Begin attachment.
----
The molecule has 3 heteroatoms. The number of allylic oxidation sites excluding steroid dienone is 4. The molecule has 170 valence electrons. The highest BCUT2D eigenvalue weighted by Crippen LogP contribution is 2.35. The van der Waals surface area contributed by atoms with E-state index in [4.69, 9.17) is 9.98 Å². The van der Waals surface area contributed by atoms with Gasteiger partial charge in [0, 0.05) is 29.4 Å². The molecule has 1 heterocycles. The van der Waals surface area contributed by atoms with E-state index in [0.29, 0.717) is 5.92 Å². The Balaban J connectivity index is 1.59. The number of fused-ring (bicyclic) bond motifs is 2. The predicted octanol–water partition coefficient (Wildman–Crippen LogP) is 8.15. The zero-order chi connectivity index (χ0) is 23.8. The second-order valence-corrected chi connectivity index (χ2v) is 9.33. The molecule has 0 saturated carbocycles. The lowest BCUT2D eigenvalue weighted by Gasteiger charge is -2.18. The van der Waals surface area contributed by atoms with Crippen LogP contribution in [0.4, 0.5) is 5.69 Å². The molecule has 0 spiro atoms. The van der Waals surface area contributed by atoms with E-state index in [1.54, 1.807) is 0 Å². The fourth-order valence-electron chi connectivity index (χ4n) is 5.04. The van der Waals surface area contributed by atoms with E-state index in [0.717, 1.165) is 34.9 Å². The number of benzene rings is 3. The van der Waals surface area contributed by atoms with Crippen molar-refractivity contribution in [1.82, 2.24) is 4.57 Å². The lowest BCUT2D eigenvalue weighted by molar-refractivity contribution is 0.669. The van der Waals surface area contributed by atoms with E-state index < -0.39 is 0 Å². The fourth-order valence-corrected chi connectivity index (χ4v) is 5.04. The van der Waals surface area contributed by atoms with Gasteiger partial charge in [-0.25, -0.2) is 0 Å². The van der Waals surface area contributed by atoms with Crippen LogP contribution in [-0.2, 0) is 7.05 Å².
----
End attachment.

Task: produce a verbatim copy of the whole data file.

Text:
The molecule has 3 heteroatoms. The number of allylic oxidation sites excluding steroid dienone is 4. The molecule has 170 valence electrons. The highest BCUT2D eigenvalue weighted by Crippen LogP contribution is 2.35. The van der Waals surface area contributed by atoms with E-state index in [4.69, 9.17) is 9.98 Å². The van der Waals surface area contributed by atoms with Gasteiger partial charge in [0, 0.05) is 29.4 Å². The molecule has 1 heterocycles. The van der Waals surface area contributed by atoms with E-state index in [0.29, 0.717) is 5.92 Å². The Balaban J connectivity index is 1.59. The number of fused-ring (bicyclic) bond motifs is 2. The predicted octanol–water partition coefficient (Wildman–Crippen LogP) is 8.15. The zero-order chi connectivity index (χ0) is 23.8. The second-order valence-corrected chi connectivity index (χ2v) is 9.33. The molecule has 0 saturated carbocycles. The lowest BCUT2D eigenvalue weighted by Gasteiger charge is -2.18. The van der Waals surface area contributed by atoms with Crippen LogP contribution in [0.4, 0.5) is 5.69 Å². The molecule has 0 spiro atoms. The van der Waals surface area contributed by atoms with E-state index in [1.54, 1.807) is 0 Å². The fourth-order valence-electron chi connectivity index (χ4n) is 5.04. The van der Waals surface area contributed by atoms with E-state index in [0.717, 1.165) is 34.9 Å². The number of benzene rings is 3. The van der Waals surface area contributed by atoms with Crippen molar-refractivity contribution in [1.82, 2.24) is 4.57 Å². The lowest BCUT2D eigenvalue weighted by molar-refractivity contribution is 0.669. The van der Waals surface area contributed by atoms with E-state index < -0.39 is 0 Å². The fourth-order valence-corrected chi connectivity index (χ4v) is 5.04. The van der Waals surface area contributed by atoms with Gasteiger partial charge in [-0.25, -0.2) is 0 Å². The van der Waals surface area contributed by atoms with Crippen LogP contribution in [-0.2, 0) is 7.05 Å².